Shown are figures with some of the results from our experiments. The substrate for our sensor was created by photolithographic techniques, similar to the ones widely used today in the fabrication of electronic and computer chips. The design of the photolithographic mask of a basic “chip” is presented in FIG. 2. The masks and the photolithography were made by specialized contractors. The final samples were prepared onto glass substrates with 2 nm Ti and 150 nm Au layers deposited (FIG. 3a). In the experiments, the sensor chips were attached to a special holder onto the microscope stage, and electric leads to the electrodes were attached to the edges (FIG. 3b). A small flow-though chamber with volume of approximately 10 μl was assembled on top of the electrode active area with adjacent small “corrals” for liquid insertion and removal formed by stripes of hydrophobic wax. Optical low-magnification and high magnification images of the active sensor area as seen through the microscope are presented in FIG. 4.
The Protein A covered latex microspheres used comprise encapsulated magnetic material in the bulk. These spheres could be collected between the electrodes by moderate magnitude AC fields (1-3 V) even in an environment, which contains modest levels of electrolyte. The coagulation of the particles in the gaps could be achieved simply by washing with deionized water. Photographs of the electrode gap area with bridges of particles deposited between two of the addressable electrode pairs are shown in FIG. 5. The sensor area is then washed with phosphate buffered saline (PBS) containing also BSA and Tween 20, and is incubated for 15 min with 250 μg/ml solution of human IgG. The sensor is washed with PBS again and incubated for 45 min with diluted suspension of 5 nm colloidal gold conjugated to goat anti-human IgG. The sensor is then washed, briefly treated with glutaraldehyde and silver-enhanced for 10 min with an electron microscopy enhancing reagent. The excess silver enhancer is removed by washing with distilled water before result readout.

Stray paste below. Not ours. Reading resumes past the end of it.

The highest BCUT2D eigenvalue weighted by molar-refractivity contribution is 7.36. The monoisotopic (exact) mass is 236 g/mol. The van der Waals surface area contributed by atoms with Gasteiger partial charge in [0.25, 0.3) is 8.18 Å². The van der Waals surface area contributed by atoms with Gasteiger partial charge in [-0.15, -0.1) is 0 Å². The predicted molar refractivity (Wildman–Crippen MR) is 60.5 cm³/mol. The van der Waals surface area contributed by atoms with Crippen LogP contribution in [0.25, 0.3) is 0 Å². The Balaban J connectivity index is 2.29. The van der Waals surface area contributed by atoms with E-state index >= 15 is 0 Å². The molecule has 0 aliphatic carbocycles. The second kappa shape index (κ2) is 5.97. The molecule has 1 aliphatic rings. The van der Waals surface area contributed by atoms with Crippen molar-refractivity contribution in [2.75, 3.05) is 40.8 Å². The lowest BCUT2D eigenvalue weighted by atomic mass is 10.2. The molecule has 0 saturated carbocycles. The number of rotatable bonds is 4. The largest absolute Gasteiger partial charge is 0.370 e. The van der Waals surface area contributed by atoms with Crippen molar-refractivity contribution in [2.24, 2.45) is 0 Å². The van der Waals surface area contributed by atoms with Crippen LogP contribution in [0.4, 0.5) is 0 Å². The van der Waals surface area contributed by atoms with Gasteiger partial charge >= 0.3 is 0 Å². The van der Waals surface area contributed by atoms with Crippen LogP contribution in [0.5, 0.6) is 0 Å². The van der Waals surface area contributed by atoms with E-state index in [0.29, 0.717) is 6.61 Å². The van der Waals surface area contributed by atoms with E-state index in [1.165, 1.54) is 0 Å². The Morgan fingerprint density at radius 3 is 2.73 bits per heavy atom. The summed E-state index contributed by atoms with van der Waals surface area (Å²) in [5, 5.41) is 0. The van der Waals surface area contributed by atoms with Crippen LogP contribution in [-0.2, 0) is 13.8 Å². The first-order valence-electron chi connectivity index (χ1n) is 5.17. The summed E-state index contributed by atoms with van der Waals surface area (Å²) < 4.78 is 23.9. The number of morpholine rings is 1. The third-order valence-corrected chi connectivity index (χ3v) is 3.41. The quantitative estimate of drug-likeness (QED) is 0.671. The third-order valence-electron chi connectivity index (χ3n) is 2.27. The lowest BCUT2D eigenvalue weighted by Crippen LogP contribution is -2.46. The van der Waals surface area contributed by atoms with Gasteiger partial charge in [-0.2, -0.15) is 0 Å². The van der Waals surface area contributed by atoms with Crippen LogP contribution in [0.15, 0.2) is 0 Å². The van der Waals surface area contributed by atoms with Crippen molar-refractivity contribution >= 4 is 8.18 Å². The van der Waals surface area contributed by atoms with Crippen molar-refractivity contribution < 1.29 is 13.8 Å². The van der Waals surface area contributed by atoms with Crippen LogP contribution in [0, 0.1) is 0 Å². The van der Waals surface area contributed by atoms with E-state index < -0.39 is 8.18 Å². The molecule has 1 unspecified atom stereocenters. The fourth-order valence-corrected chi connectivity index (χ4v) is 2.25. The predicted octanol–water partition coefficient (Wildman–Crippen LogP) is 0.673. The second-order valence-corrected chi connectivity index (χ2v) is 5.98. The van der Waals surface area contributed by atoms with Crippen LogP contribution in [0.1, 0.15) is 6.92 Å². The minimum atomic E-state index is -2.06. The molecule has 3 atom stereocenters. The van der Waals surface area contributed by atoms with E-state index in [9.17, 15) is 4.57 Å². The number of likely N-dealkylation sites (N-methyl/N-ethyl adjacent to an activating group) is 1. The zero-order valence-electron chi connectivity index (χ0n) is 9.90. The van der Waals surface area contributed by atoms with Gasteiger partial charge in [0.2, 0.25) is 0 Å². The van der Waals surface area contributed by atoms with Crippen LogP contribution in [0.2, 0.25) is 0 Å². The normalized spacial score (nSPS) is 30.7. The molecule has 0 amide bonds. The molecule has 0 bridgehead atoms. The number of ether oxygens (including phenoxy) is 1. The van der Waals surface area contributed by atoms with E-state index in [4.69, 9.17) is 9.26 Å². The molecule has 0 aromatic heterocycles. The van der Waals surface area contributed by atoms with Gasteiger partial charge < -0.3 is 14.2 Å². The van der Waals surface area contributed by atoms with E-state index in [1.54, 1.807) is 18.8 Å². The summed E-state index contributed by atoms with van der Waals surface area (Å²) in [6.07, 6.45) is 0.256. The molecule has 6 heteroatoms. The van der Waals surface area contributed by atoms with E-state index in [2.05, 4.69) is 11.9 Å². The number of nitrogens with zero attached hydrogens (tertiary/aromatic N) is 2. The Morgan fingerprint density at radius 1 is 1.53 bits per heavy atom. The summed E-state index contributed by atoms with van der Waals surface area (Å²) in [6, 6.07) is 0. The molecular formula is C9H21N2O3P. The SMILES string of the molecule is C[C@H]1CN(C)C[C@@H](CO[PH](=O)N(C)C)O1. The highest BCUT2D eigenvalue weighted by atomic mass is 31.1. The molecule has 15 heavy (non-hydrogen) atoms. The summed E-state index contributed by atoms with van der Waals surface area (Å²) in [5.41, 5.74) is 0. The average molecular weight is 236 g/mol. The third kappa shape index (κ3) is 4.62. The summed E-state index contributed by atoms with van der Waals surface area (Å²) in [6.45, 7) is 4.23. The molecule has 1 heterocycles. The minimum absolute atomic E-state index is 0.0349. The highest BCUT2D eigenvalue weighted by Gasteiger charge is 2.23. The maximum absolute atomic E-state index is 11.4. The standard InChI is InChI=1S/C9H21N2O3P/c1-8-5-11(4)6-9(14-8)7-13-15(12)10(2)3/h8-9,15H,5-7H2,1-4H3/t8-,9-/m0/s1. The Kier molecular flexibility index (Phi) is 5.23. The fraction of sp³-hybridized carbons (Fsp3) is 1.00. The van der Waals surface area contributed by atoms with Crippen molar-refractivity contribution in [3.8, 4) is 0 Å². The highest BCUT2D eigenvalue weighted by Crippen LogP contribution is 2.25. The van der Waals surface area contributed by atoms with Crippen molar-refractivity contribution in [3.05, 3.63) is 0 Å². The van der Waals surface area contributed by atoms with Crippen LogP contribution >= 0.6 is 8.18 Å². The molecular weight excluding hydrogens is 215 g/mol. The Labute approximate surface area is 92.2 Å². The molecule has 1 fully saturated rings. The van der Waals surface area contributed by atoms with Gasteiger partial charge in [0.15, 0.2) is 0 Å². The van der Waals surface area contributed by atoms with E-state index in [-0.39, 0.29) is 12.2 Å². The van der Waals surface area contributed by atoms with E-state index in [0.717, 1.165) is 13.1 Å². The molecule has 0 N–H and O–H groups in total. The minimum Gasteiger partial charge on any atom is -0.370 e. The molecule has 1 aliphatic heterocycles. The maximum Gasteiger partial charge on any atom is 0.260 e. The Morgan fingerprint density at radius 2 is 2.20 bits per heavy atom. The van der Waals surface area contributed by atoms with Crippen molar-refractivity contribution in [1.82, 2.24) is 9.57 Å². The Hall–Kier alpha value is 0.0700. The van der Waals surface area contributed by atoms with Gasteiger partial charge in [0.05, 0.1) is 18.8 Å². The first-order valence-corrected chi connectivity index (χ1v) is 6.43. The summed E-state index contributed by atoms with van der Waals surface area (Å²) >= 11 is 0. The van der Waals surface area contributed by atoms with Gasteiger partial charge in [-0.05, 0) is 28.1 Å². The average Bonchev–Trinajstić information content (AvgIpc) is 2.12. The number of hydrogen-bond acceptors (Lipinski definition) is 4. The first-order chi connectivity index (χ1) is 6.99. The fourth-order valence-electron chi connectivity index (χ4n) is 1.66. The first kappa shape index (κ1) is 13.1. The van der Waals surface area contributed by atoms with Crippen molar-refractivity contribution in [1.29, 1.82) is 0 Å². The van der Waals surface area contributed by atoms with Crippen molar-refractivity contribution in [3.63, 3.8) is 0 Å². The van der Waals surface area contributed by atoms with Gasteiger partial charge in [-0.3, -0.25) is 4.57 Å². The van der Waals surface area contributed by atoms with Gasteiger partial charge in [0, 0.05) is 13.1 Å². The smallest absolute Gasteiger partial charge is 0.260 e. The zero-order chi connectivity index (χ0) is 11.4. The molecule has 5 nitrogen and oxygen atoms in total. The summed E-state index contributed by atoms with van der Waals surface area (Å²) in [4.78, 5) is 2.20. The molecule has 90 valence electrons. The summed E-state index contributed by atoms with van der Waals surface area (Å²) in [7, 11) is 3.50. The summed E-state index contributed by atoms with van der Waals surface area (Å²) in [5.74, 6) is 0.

The results of a positive IgG test can be easily detected by measuring the resistance between the electrodes, which typically is 30-70Ω. This electric readout of the test is simple and reliable and is preserved indefinitely. Microscopic observations demonstrate that the latex particles in the test are heavily darkened, which indicates a high degree of silver deposition onto the attached gold particles (FIG. 5b). Scanning electron microscope (SEM) observations of the particles in the bridges demonstrate that the latex is covered by a grainy metal shell, as should be expected to result from the above procedure. Alternatively we have demonstrated that when a “negative” test is carried out, by removing either the IgG, or replacing the colloidal gold with a non-immunospecific sample, the resistance readout is either infinity or at least 10 times higher than in a “positive” experiment. Thus, we believe to have proven that the principles and the method presented here work and could be used in practical immunosensors.
To substantiate the claim for the universality of our method, we also carried out experiments with another pair of specifically interacting molecules—biotin and streptavidin, whereas the biotin was attached to the latex and the streptavidin to the gold. The results of the positive and the negative tests were similar to the ones outlined above. We have also proven, that the method could in principle be used to assemble multiple different sensors by addressing the individual electrode pairs one at a time. Thus we managed to assemble bridges from two types of fluorescent latex particles between two different electrode pairs on the same chip—FIG. 7.
Immunological tests for specific diseases, pathogens or allergens are routinely used in hospitals, laboratories, food, drug and environmental control and others and are typically carried out by latex agglutination. They constitute a multi-billion dollar industry, which is surging at present due to the increased demand for better health care and environmental quality. Our invention provides general means to replace the agglutination assays with high-tech, yet cheap sensors, which can simultaneously test for presence of different molecules in very small samples and give results that are directly read by a computer. The invention can also be applied to tests for DNA fragments and other genetic markers.